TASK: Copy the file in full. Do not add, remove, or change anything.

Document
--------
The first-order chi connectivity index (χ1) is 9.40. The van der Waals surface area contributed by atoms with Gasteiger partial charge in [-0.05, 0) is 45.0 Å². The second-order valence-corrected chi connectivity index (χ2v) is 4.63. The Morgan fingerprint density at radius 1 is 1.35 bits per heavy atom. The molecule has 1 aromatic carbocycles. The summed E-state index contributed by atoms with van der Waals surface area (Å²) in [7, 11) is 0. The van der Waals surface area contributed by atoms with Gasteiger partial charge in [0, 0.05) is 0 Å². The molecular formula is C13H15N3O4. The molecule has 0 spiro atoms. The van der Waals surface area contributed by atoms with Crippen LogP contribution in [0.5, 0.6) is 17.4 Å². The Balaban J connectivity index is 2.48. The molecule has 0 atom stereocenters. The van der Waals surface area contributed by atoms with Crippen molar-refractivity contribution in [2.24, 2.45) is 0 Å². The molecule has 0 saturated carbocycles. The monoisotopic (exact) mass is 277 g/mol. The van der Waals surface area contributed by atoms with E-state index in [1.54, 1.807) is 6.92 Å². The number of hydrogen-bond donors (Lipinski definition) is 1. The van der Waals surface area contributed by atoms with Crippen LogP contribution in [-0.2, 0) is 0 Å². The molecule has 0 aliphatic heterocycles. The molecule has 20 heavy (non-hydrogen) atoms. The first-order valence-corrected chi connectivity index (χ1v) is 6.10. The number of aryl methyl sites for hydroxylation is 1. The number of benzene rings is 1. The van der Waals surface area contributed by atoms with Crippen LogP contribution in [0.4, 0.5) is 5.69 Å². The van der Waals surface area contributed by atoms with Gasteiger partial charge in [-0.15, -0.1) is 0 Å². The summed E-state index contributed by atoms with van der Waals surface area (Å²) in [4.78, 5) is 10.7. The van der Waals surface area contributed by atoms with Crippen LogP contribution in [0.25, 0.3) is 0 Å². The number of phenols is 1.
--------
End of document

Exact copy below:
The first-order chi connectivity index (χ1) is 9.40. The van der Waals surface area contributed by atoms with Gasteiger partial charge in [-0.05, 0) is 45.0 Å². The second-order valence-corrected chi connectivity index (χ2v) is 4.63. The Morgan fingerprint density at radius 1 is 1.35 bits per heavy atom. The molecule has 1 aromatic carbocycles. The summed E-state index contributed by atoms with van der Waals surface area (Å²) in [7, 11) is 0. The van der Waals surface area contributed by atoms with Gasteiger partial charge in [0, 0.05) is 0 Å². The molecular formula is C13H15N3O4. The molecule has 0 spiro atoms. The van der Waals surface area contributed by atoms with Crippen LogP contribution in [0.5, 0.6) is 17.4 Å². The Balaban J connectivity index is 2.48. The molecule has 0 atom stereocenters. The van der Waals surface area contributed by atoms with Crippen molar-refractivity contribution in [2.24, 2.45) is 0 Å². The molecule has 0 saturated carbocycles. The monoisotopic (exact) mass is 277 g/mol. The van der Waals surface area contributed by atoms with E-state index in [1.54, 1.807) is 6.92 Å². The number of hydrogen-bond donors (Lipinski definition) is 1. The van der Waals surface area contributed by atoms with Crippen LogP contribution in [-0.2, 0) is 0 Å². The molecule has 0 aliphatic heterocycles. The molecule has 20 heavy (non-hydrogen) atoms. The first-order valence-corrected chi connectivity index (χ1v) is 6.10. The number of aryl methyl sites for hydroxylation is 1. The number of benzene rings is 1. The van der Waals surface area contributed by atoms with Crippen LogP contribution in [0.4, 0.5) is 5.69 Å². The van der Waals surface area contributed by atoms with Gasteiger partial charge in [-0.15, -0.1) is 0 Å². The summed E-state index contributed by atoms with van der Waals surface area (Å²) in [4.78, 5) is 10.7. The van der Waals surface area contributed by atoms with Crippen LogP contribution in [0.25, 0.3) is 0 Å². The number of phenols is 1.